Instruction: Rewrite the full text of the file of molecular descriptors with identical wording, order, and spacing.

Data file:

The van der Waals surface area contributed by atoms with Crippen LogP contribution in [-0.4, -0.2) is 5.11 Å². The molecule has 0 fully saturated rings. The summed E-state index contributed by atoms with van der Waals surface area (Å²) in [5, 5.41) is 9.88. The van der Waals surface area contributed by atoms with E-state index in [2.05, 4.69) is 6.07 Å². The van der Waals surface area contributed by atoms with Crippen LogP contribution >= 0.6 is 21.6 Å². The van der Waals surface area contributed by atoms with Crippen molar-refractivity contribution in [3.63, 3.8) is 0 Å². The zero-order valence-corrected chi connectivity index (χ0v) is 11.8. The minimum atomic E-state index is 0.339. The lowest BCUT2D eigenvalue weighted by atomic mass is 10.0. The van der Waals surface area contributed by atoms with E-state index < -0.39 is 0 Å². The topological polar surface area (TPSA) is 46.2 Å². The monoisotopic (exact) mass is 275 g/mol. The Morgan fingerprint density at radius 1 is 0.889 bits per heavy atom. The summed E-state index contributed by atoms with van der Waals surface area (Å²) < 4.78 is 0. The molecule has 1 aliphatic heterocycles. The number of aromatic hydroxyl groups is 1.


The van der Waals surface area contributed by atoms with Crippen LogP contribution in [-0.4, -0.2) is 5.11 Å². The molecule has 0 fully saturated rings. The summed E-state index contributed by atoms with van der Waals surface area (Å²) in [5, 5.41) is 9.88. The van der Waals surface area contributed by atoms with E-state index in [2.05, 4.69) is 6.07 Å². The van der Waals surface area contributed by atoms with Crippen LogP contribution >= 0.6 is 21.6 Å². The van der Waals surface area contributed by atoms with Crippen molar-refractivity contribution in [3.63, 3.8) is 0 Å². The zero-order valence-corrected chi connectivity index (χ0v) is 11.8. The minimum atomic E-state index is 0.339. The lowest BCUT2D eigenvalue weighted by atomic mass is 10.0. The van der Waals surface area contributed by atoms with E-state index < -0.39 is 0 Å². The topological polar surface area (TPSA) is 46.2 Å². The monoisotopic (exact) mass is 275 g/mol. The Morgan fingerprint density at radius 1 is 0.889 bits per heavy atom. The summed E-state index contributed by atoms with van der Waals surface area (Å²) < 4.78 is 0. The molecule has 1 aliphatic heterocycles. The number of aromatic hydroxyl groups is 1.